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Information for 6027IIED

Wildlife Working for Sustainable Development

Barry Dalal-​Clayton

Report/paper, 16 pages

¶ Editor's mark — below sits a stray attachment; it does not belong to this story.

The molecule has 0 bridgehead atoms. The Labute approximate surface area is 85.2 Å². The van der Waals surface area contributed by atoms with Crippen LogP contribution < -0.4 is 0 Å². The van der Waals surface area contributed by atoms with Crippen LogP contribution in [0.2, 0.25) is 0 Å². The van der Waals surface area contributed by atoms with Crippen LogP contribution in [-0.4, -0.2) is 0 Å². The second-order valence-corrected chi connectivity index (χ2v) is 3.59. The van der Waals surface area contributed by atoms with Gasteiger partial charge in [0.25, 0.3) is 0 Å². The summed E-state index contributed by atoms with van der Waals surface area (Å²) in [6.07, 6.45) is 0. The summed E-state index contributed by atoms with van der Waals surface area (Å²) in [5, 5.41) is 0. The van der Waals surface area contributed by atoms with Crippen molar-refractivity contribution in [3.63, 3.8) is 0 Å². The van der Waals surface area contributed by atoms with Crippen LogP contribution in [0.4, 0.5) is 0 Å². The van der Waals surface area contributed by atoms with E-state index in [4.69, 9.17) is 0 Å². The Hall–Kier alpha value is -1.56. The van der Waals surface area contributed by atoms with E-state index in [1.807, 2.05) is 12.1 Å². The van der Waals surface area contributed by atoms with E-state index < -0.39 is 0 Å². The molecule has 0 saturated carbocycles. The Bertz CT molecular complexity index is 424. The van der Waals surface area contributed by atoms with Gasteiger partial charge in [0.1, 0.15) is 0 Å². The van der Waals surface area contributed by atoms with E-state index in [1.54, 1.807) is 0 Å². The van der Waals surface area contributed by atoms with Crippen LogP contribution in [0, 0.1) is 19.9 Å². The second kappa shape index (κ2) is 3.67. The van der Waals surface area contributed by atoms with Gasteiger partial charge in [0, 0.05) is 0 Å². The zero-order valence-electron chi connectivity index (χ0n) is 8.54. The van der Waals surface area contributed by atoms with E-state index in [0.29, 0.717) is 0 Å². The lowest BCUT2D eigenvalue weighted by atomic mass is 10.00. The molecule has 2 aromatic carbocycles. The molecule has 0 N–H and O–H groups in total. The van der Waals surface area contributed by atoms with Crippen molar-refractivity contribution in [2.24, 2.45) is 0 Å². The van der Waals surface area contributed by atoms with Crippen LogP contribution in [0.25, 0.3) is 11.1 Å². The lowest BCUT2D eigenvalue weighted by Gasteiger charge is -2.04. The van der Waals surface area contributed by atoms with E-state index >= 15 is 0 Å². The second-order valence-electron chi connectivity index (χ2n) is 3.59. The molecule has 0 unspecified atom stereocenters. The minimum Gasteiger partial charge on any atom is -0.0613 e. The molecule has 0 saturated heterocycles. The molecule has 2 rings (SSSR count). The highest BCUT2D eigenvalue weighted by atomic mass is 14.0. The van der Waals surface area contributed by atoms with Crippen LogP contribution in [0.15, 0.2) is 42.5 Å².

The conservation of wildlife is sometimes presented as being at best irrelevant, at worst an obstacle to development. It is, in fact, neither. The actual and potential contribution of wildlife to economic and social development could be substantial (Prescott-Allen and Prescott-Allen, 1982), but has long been overlooked. By carefully conserving and managing wildlife in protected areas, development planners can capitalise on its value in terms of food and by-products (hides, etc.), employment generation, trophies and fees, and can maximise its value on the hoof to tourism. The revenues accruing from well-managed wildlife utilisation are very considerable and, if ploughed directly back into rural development programmes, can benefit local communities.

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